The first time the term sleep apnea was mentioned was during 1965 in medical literature. When the condition was first recognized, the medical cause was still unknown. The original medical reports described the condition as patients suffering from increased levels of carbon dioxide and decreasing levels of blood oxygen often resulting in congestive heart failure. Prior to 1965, the condition was discovered by a physician at the beginning of the Twentieth century. He referred to the condition as Pickwickian syndrome. This is believed to reference The Pickwick Papers, a novel written by Charles Dickens. The novel described the symptoms of sleep apnea extremely accurately.
The Invention of the CPAP Machine
A non-surgical treatment was developed for sleep apnea in 1981. The invention was called a continuous positive airway pressure device or CPAP for short. The first CPAP machine was both noisy and bulky, but replaced towards the end of the 1980’s with a much quieter, more streamlined version. Once the CPAP machine became available, the medical community began raising awareness of the sleep disorder. This led to numerous individuals becoming identified who could be helped by the treatment. As the number of people impacted by the condition increased, public awareness rose and sleep clinics were established. In 1993, a study revealed almost one in every fifteen American have some form of sleep disorder.
The History of the CPAP
Prior to 1965, medical specialists classified obstructive sleep apnea or OSA an intermittent closing of the upper airway. The only treatment that was effective at this time was a tracheotomy. This procedure bypassed the obstruction in the upper airway. One of the most important discoveries in this field was the invention of the CPAP nasal mask in 1981. This increased both interest and research for the condition by the medical community. As time passed, there was a much greater understanding of sleep disorders came. The condition has received recognition as a potentially serious health issue.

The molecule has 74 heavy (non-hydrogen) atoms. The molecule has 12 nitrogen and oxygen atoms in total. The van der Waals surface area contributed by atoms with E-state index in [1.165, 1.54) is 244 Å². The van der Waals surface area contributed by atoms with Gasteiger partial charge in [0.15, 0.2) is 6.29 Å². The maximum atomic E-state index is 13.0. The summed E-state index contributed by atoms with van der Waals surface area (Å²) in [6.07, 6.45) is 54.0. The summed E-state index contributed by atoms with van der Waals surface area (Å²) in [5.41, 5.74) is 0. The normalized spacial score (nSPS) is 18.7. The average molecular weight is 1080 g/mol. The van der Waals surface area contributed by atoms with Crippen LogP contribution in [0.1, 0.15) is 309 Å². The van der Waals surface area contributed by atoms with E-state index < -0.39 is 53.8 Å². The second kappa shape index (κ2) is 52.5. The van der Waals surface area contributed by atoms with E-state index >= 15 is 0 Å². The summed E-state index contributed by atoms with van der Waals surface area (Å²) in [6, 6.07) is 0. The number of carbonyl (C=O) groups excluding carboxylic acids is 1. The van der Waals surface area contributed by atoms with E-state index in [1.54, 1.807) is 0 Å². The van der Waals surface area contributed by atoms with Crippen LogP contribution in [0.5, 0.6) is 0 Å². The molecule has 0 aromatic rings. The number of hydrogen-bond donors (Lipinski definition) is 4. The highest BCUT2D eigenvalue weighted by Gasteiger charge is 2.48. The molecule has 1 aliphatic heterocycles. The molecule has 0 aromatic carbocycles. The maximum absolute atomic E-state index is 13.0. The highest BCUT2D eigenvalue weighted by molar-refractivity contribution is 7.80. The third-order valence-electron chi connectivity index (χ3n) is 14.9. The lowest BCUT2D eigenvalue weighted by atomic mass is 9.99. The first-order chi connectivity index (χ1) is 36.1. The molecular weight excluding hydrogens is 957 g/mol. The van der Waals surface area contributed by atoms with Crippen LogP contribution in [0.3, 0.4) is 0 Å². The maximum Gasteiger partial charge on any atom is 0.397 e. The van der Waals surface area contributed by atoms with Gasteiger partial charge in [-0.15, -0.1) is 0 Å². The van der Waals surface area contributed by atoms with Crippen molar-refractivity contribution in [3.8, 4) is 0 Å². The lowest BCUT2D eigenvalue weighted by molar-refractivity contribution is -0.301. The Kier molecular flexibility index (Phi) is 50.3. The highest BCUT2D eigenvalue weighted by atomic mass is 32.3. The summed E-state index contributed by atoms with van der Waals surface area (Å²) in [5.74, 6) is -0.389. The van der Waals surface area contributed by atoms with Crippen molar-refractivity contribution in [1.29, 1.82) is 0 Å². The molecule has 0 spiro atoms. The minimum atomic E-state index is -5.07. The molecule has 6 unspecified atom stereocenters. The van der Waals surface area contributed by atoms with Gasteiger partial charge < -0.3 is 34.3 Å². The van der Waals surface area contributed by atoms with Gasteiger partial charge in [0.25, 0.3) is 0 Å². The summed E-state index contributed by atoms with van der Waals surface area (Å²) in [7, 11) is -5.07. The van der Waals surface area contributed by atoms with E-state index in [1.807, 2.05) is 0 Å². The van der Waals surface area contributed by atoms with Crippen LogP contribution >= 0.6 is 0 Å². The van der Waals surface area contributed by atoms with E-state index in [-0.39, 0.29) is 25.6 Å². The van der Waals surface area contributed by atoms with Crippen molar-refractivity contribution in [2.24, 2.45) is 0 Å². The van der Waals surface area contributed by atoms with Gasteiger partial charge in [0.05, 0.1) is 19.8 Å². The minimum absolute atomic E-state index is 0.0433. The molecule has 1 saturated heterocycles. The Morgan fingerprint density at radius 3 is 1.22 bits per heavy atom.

The Individuals Impacted by Sleep Disorders
Sleep apnea is a common issue impacting nine percent of middle-aged women and 24 percent of middle aged men. Four out of every ten middle-aged females in Saudi Arabia and three out of every ten middle-aged men are affected. The patients in Saudi Arabia with severe coronary syndrome admitted to the coronary care unit received a diagnosis of OSA on the apnea hyopnea index. The risk of this condition is increasing due to the rise in obesity. According to recent studies, there is a connection between this disorder and the risks for cardiovascular mortality and morbidity. There has also been a relationship established between certain cardiovascular diseases such as arterial hypertension and OSA. There have been numerous studies conducted on large populations showing an association between the development of systematic hypertension and OSA. Evidence now supports an independent link between OSA, strokes, heart failure, arrhythmia and ischemic heart disease.
The Basis of the CPAP Machine
The CPAP device is based on the tongue and throat muscles collapsing into the airways while the individual is sleeping. The resulting airway blockage messages the brain that the body must breathe. This results in the individual waking up with a loud, gasping breath. When the person has a mild version of this condition, they will experience between five and fifteen of these types of episodes for every hour they sleep. When the individual has a severe form of sleep apnea, this number increases to thirty or more.
The CPAP device operates by constantly blowing pressurized, gentle air through the airway. When the air pressure is increased, the airway is prevented from collapsing while the individual breathes. When CPAP therapy is used correctly, individuals with sleep apnea will see an improvement in the quality of their lives. The benefits include a decrease in breathing obstructions, less snoring and a decrease in sleepiness during the day. Research has revealed a CPAP machine can reduced health issues connected to sleep apnea including cardiovascular issues, depression and high blood pressure.